Editor’s note: Michael Ackley’s columns may include satire and parody based on current events, and thus mix fact with fiction. He assumes informed readers will be able to tell the difference.
Don’t be surprised if President Obama announces this week that he “had no idea” his press secretary, Jay Carney, was telling whoppers in media briefings.
This would be in keeping with his ignorance about the Fast & Furious gun running, which enabled him to go to Mexico and say how terrible it was that drug cartel guns came from the U.S.
Remember, he also was in the dark about the failure to protect our ambassador and his staff in Libya; he didn’t know the IRS was targeting conservative political organizations or that his Justice Department was checking reporters’ telephone records.
If you believe any of this – as Justice Department and IRS personnel are donning Mussolini’s black shirts for a parade on Pennsylvania Avenue – you probably believe that in the Watergate scandal Richard Nixon was simply ill served by his underlings.
The fascist impulse always exists among true believers, and Obama only hires true believers. For such fascists, the end always justifies the means. Therefore, an inconvenient truth justifies a lie, a distortion, a cover-up.
The past year’s crop of administration lies is undergoing a familiar evolution.
First you have the initial lie, like the attribution of the Benghazi murders to an anti-Islam video. This is followed by “we were doing the best we could,” as in, “the situation was fluid and data were hard to come by.” (This is a real stinker in the Benghazi cover-up, as the nature of the Benghazi attack was known from the get-go.)
Next comes a desperate defense, which we may call “what you heard me say is not what I meant.” See Carney’s revision of his statements regarding the notorious Benghazi “talking points.”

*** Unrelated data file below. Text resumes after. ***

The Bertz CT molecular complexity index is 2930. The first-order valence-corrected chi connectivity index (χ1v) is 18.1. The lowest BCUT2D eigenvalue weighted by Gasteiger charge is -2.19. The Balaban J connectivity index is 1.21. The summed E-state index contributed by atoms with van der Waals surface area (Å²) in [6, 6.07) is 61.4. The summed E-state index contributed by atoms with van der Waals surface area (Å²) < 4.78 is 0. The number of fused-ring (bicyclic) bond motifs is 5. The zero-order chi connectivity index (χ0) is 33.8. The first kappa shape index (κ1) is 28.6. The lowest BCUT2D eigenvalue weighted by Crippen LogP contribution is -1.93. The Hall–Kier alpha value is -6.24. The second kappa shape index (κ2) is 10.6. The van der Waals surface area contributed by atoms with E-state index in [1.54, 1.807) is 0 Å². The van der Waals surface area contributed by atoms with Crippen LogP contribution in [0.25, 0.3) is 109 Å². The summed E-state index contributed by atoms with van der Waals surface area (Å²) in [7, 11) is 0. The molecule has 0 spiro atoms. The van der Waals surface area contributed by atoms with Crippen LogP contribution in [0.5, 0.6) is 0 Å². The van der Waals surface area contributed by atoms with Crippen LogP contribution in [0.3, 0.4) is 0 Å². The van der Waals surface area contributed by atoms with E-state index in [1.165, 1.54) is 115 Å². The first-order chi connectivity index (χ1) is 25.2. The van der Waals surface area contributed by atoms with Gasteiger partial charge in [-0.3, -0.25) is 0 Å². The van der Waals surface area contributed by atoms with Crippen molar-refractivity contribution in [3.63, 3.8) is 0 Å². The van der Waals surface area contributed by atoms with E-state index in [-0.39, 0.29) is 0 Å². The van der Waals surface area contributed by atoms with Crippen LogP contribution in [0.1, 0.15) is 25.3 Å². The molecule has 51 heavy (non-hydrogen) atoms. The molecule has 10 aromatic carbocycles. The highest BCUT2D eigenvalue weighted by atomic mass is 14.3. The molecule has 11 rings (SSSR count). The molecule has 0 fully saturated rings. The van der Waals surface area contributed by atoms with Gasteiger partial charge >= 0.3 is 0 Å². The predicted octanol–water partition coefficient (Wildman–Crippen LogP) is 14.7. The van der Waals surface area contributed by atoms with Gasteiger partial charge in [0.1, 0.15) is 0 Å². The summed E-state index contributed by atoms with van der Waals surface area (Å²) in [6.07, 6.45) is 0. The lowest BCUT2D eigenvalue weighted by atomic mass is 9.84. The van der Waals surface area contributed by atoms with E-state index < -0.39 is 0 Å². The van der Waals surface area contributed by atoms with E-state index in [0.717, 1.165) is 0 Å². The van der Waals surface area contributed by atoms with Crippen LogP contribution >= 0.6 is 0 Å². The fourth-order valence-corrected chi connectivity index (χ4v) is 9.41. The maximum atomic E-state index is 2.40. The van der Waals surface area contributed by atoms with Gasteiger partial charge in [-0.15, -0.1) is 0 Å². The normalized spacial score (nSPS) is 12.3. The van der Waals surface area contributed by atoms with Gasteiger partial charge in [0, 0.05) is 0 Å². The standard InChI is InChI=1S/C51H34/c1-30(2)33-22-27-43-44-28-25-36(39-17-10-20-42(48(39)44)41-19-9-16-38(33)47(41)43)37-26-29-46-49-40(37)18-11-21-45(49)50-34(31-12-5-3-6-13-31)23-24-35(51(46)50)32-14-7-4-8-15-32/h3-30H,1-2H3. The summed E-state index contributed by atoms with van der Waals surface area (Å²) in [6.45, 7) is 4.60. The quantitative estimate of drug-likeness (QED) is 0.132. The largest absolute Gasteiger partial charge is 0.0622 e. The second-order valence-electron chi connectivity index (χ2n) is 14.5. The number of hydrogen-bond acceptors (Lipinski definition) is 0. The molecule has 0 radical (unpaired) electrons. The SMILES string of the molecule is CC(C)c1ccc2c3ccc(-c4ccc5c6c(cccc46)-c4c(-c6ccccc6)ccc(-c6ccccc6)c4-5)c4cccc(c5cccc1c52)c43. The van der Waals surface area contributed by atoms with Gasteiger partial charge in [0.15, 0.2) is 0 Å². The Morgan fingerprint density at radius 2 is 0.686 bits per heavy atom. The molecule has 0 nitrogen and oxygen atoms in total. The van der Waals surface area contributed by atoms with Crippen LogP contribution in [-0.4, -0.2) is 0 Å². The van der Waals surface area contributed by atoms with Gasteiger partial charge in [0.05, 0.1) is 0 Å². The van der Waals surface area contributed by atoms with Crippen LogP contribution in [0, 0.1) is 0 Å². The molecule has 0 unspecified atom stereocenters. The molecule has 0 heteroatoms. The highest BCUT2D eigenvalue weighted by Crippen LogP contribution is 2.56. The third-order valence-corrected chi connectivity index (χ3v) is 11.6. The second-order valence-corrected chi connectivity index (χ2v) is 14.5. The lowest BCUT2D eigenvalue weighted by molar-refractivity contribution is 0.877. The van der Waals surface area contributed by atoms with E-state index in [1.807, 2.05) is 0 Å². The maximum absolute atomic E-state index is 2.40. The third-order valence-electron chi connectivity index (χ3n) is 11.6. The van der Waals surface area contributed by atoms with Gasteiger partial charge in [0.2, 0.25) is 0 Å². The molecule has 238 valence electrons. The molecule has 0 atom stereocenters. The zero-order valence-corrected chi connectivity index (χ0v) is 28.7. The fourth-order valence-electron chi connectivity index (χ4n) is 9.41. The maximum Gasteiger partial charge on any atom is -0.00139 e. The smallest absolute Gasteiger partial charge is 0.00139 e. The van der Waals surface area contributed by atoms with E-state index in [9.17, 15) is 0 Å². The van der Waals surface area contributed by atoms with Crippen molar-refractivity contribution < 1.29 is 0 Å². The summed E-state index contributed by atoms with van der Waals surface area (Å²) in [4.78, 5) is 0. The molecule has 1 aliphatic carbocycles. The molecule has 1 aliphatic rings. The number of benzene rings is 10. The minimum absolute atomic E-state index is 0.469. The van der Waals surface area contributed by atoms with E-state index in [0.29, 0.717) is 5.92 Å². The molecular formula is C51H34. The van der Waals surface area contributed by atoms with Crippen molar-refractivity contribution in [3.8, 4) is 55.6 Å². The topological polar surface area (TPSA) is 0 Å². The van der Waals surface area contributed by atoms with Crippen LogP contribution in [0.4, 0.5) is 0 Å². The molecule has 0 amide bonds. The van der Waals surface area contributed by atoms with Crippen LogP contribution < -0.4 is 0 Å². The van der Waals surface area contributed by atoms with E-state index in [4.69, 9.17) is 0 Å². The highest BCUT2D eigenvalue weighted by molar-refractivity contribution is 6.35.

As the net of truth draws tighter, agents are dispatched to declare that only low-level employees were involved. When that fails, they declare that so many persons and interests were involved that culpability is too diffused to pin down.
These ploys generally work pretty well, given the partisan, lazy and craven Washington, D.C., press corps. These are the “journalists” who were comfortable giving the Justice Department a pass on Fast & Furious and happy with the original Benghazi lie.
The media finally began to stir a bit when the IRS criminality came to light, and they actually awakened when their own ox was gored with the Justice Department’s Associated Press subpoenas.
There are variations in the evolution of lies and their defenses. We saw the “it’s not important” defense when Hillary Clinton asked of the talking points lie, “What difference … does it make?” And Carney even tried, “It was a long time ago.” (Please don’t tell me everybody in politics does this sort of thing. That places abuse of power on the same plane as minor venality or the denial of marital infidelity.)
Now that we have inescapable evidence of true abuse of power, we arrive at the liar’s last refuge: “I take responsibility, but I didn’t know.” (Add sotto voce, “And I won’t take the consequences.”)
It’s difficult to swallow the idea that Obama didn’t know about his administration’s abuses, or that he is determined to “get to the bottom” of them. However, let us exercise some mental discipline and assume for the sake of discussion that he really didn’t know.
It then must be asked: If the president was truly ignorant of these abuses, how did his administrators, who worship him, come to think they could get away with them?
The answer is simple, and if you examine your own experience you will see it is true. A chief executive’s staff – in business or government – reflects the attitudes of the chief. If the chief executive is open and honest, those who execute his program will be, too. If he’s covert and dishonest, his staff will assume that should go for them as well.
If the chief executive demonstrates contempt for the law and the Constitution, why should we expect anything different from the people he hires?
Obama’s fascists reflect his own fascist tendencies, which we have pointed out from the beginning of his administration. Lately, you could hear his statist proclivities in his commencement speech at Ohio State, when he said the loyal opposition was just trying to “gum up the works.”
To him, opposing views not only are wrong; they are intolerable. To suppress them, his staff has gotten the message: “Do anything you think you can get away with.”